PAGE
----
Next month Qatar will host a gathering that mingles freshman and sophomore filmmakers from the MENA region with feted, even venerated, cinema figures.
Qumra, the Doha Film Institute’s incubation platform, assembles filmmakers, most recipients of its development, production and postproduction grants. For a few days they’re thrust together with industry professionals, accomplished cinema mentors and, the star attraction, filmmaking masters counted among the elite of the cinema arts.
Past masters have included writer-directors Aleksandr Sokurov, Nuri Bilge Ceylan, Abderrahmane Sissako, Lucrecia Martel and Apichatpong Weerasethakul, as well as producer Paulo Branco, actor-director-producer Gael Garcia Bernal, actor Tilda Swinton and costume designer Sandy Powell.
Hanaa Issa, the director of DFI’s funding and programs and deputy director of Qumra was on hand at Berlinale 69 with news of what to expect from the event’s fifth edition.
The “big reveal” concerned its roster of masters, namely that writer-director and Cannes laureate Alice Rohrwacher, whose most recent title, 2018’s “Happy as Lazzaro” took Cannes’ best screenplay prize, had joined, as had production designer Eugenio Caballero, whose titles include Guillermo del Toro’s Oscar-winning “Pan’s Labyrinth” and, most recently, Alfonso Cuaron’s “Roma,” the darling of the 2019 awards season.
Rohrwacher and Caballero join an already starry contingent of filmmakers. The features of writer-director Kiyoshi Kurosawa have won multiple awards, including a few Cannes trophies. Pawel Pawlikowski won the best foreign language Oscar in 2015 for his fiction “Ida,” and his “Cold War” is presently in contention for a host of Academy Awards. A true giant of the audiovisual arts, Agnes Varda was an admired photographer before turning her eye to filmmaking in the mid-50s and starting a contemporary art career in the early 2000s. The grandmother of the French new wave, she’s been awarded an honorary Palme d’Or and an honorary Oscar.
“We are honored to welcome three true masters of cinema to be our 2019 Qumra Masters, and to share their wisdom, learning and insights with emerging filmmakers,” DFI CEO Fatma Hassan Alremaihi said after announcing Varda, Pawlikowski and Kurosawa’s confirmation. “The participation of these three living legends who have established remarkable identities in cinema will expand the possibilities of the medium for Qumra delegates.”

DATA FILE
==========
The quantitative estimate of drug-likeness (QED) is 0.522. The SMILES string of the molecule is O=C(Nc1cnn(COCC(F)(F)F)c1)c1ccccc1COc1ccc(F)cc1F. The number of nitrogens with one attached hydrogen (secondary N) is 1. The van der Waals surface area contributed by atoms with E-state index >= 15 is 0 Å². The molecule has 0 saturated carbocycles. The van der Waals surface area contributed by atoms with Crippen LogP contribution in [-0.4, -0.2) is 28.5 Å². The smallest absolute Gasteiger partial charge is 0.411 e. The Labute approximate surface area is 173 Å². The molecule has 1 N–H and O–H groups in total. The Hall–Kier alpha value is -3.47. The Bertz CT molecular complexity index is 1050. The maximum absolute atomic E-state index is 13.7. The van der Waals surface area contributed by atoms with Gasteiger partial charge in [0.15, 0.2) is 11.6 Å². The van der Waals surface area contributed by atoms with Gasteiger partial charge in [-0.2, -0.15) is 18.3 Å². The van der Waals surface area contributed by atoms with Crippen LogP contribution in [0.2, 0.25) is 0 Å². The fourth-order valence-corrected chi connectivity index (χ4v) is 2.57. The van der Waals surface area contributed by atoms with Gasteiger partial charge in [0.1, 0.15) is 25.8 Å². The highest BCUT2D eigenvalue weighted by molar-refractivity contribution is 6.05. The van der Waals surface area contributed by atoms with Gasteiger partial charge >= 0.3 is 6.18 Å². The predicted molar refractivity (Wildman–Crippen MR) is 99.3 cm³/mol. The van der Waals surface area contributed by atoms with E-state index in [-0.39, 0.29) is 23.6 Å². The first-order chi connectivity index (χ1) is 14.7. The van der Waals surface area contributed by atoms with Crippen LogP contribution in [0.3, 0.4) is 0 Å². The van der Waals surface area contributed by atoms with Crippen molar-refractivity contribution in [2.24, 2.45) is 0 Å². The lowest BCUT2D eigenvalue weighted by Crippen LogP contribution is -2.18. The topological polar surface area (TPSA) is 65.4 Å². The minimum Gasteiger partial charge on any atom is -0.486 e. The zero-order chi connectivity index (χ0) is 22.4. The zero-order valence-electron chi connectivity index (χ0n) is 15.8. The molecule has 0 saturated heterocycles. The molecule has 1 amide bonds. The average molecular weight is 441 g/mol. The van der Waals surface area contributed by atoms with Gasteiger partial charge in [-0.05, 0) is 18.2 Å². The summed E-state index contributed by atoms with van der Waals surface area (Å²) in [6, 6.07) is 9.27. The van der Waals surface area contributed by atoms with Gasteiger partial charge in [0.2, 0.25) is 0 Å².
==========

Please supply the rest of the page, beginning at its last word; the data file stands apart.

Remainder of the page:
“We are excited to share the personal perspectives of these amazing artists with the filmmakers,” Issa remarked after confirming Rohrwacher and Caballero’s participation. “The Masters’ valuable insights will provide lasting inspiration to all the Qumra delegates.”
A selection of the masters’ works will be projected during Qumra and they will deliver public master classes and participate in mentoring sessions with DFI’s delegate filmmakers. These first- and second-time filmmakers will also participate in workshops and working sessions with industry professionals, authorities on scriptwriting, direction, postproduction, distribution, marketing and the like.
This year’s delegate list includes 36 projects from 19 countries, DFI said. Of this number, 23 are helmed by Qatari nationals and Qatar-based filmmakers, with the balance from the MENA region and beyond; 18 are in development, 18 in postproduction.
Lebanese filmmakers participating are working on feature-length nonfiction projects. In development, Farah Kassem’s “We Are Inside” recounts her return to her father’s house in Tripoli, where she bonded with him at an all-male poetry club. In postproduction, Reine Mitri’s “Children of The Famine” examines the 1915-18 disaster that saw some 200,000 people perish.
Among Qumra’s other feature-length projects, four are Qatari, nine from North Africa and six from beyond the Arab region. Two feature-length fictions by Palestinian-born filmmakers are in development – Larissa Sansour’s “In Vitro” and Maha Haj’s “Mediterranean Fever.”
Two feature-length docs by Syrian filmmakers are in postproduction – “The Cave” by Feras Fayyad, and “Republic of Silence” by Diana El Jeiroudi.